In my youth, I only had three typical ways to communicate with another person. I'm not speaking of mass communication, but of talking to an individual. What were those ways? I could meet face-to-face. I could write a letter. I could call on the phone. Life was pretty simple when I was young.
Sure, there were other means to interact. Some might mention carrier pigeons, but that's just another way to deliver a letter. Still, others would say there were walkie-talkies or ham radios. But to keep this real, those forms of communication were just variations of what a telephone gives us - a sound (phone) coming from afar (tele).
But in today's Digital Age, the options by which we can communicate have multiplied and become more complex. Though there is a myriad of ways to do the following, we could probably boil these additional means of communication down into three categories. I can email a person. I can text. Or I can use the various forms of social media to speak to him or her. I may do these activities on a phone but, oh my, they are much different than a phone call.
Again, remember in this exercise we are only thinking of the routes of personal conversation and not mass communication such as publishing a book or writing a blog article. With that given, what is the best form of communicating at a given time?
To help us, think of the above six ways available for us to speak to another person as a six-lane highway. On an expressway, typically slower traffic is on the right as faster traffic passes on the left. If you think of communication like driving a car on a highway, you have to consider such factors as time, safety, consideration of others around you, etc. With this in mind, we might position these six forms of communication in the following lanes as they indicate both the speed of delivery and the risk of a "crash", i.e., words wrongly impacting the intended recipient or others that could be involved.
To justify some of these lanes, I would say a letter (Lane 2) is in a safer lane than an email (Lane 4) because a letter is less likely to be seen by someone else and takes longer to write than typing an email. Plus, you have to put it in an envelope, address it, put a stamp on it, place it in the mailbox then wait for it to arrive. A phone call (Lane 3) is in a slower lane than the other three modern forms of communication (Lanes 4-6) to the left because it leaves little record, has less chance of being overheard by others, and, in this day when people rarely answer their cell phones, takes more planning to execute and deliver.
With these forms of interaction with another person before us, here are three "road rules of wisdom" I seek to practice to make sure I am in the proper communication lane. Certainly, other rules could be offered, but these basic ones save one a great deal of time and trouble if practiced faithfully.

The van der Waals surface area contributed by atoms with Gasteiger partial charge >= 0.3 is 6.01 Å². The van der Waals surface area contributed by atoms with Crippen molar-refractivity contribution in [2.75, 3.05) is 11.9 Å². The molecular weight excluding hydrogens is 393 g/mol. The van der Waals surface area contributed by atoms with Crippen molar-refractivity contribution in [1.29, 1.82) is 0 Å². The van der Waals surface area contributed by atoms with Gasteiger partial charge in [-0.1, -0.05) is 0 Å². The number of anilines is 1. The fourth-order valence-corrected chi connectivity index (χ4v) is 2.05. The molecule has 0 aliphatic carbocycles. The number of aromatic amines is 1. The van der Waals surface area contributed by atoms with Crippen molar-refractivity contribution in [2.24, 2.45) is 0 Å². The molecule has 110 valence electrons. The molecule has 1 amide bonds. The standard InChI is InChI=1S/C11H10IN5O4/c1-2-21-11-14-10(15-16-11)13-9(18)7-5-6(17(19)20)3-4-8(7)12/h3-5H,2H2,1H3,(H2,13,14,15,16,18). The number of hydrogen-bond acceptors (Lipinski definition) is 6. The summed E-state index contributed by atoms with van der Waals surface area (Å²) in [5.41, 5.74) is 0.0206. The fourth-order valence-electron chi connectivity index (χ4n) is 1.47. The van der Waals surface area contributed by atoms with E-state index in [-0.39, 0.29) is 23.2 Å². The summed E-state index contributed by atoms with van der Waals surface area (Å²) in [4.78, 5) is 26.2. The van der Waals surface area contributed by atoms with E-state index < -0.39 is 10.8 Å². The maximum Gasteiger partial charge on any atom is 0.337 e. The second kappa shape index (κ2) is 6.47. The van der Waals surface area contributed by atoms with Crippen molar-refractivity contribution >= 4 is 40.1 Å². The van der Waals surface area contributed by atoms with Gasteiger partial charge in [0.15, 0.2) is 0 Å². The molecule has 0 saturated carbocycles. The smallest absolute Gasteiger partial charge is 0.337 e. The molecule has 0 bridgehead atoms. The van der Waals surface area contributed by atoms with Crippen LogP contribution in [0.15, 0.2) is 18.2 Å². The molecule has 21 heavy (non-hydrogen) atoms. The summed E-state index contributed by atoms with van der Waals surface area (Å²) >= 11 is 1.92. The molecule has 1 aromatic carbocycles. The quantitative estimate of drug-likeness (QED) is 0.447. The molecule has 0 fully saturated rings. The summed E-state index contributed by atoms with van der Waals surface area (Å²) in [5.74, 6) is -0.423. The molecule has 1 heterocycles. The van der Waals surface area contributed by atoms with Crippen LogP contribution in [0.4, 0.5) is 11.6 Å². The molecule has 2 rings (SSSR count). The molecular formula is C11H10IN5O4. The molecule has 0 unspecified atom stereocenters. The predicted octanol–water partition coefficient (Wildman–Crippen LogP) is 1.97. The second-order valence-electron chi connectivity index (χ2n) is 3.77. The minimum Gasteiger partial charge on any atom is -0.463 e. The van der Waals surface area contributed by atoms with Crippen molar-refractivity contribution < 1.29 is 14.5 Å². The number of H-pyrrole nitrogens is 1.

Use the faster lanes to disseminate information, not deal with personal matters. Social media and texting are great for telling someone necessary information but are too impersonal and miss nuance to get into significant relational matters. The left lanes are definitely not a great place to debate politics, theology, or interpersonal conflict. I seek to practice personally what one chief administrative officer told me he coaches his staff to do. They maintain the "two emails" rule. If two communications through email do not resolve a problem, he instructs them to call or meet in person. How much more should we avoid debating in a comment section on Facebook to resolve conflict! "When there are many words, wrongdoing is unavoidable, but one who restrains his lips is wise" (Prov. 10:19).
Recognize that the more sensitive the communication, the more to the right you should travel. Obviously, you would never communicate a confidential matter to a friend via Facebook, Instagram, Twitter, etc., as other eyes would be upon it. Likewise, every time we send a digital message we need to remember that it has the potential of being spread instantaneously around the world. The Proverbs say, "Discretion will watch over you, understanding will guard you" (Prov. 2:11). So as you weigh the sensitivity of a matter, the more careful you need to be, the farther to the right you should travel. For example, I have often chosen to speak to someone on the phone rather than answer an email question I have received about an individual as I want to be careful what I say and that my heart and intent are heard.
Though you may make arrangements for it in other lanes, handle conflict in Lane 1 whenever possible. When you are at odds with another, you may arrange to meet via text or email, but you need to work as much as possible to meet with that person face-to-face. For the Lord says, "Now if your brother sins, go and show him his fault in private; if he listens to you, you have gained your brother" (Matt. 18:15). If for some reason you are not able to meet, you should be in the lanes as close to Lane 1 as possible. Looking a brother in the eye, letting him hear the tone of your voice, and showing love and concern in person are the Christian way. Firing missives over social media is the coward's approach to conflict.
Driving a car on the highway unwisely can be deadly. With the "power of death and life in the tongue," so can communicating in the wrong lanes.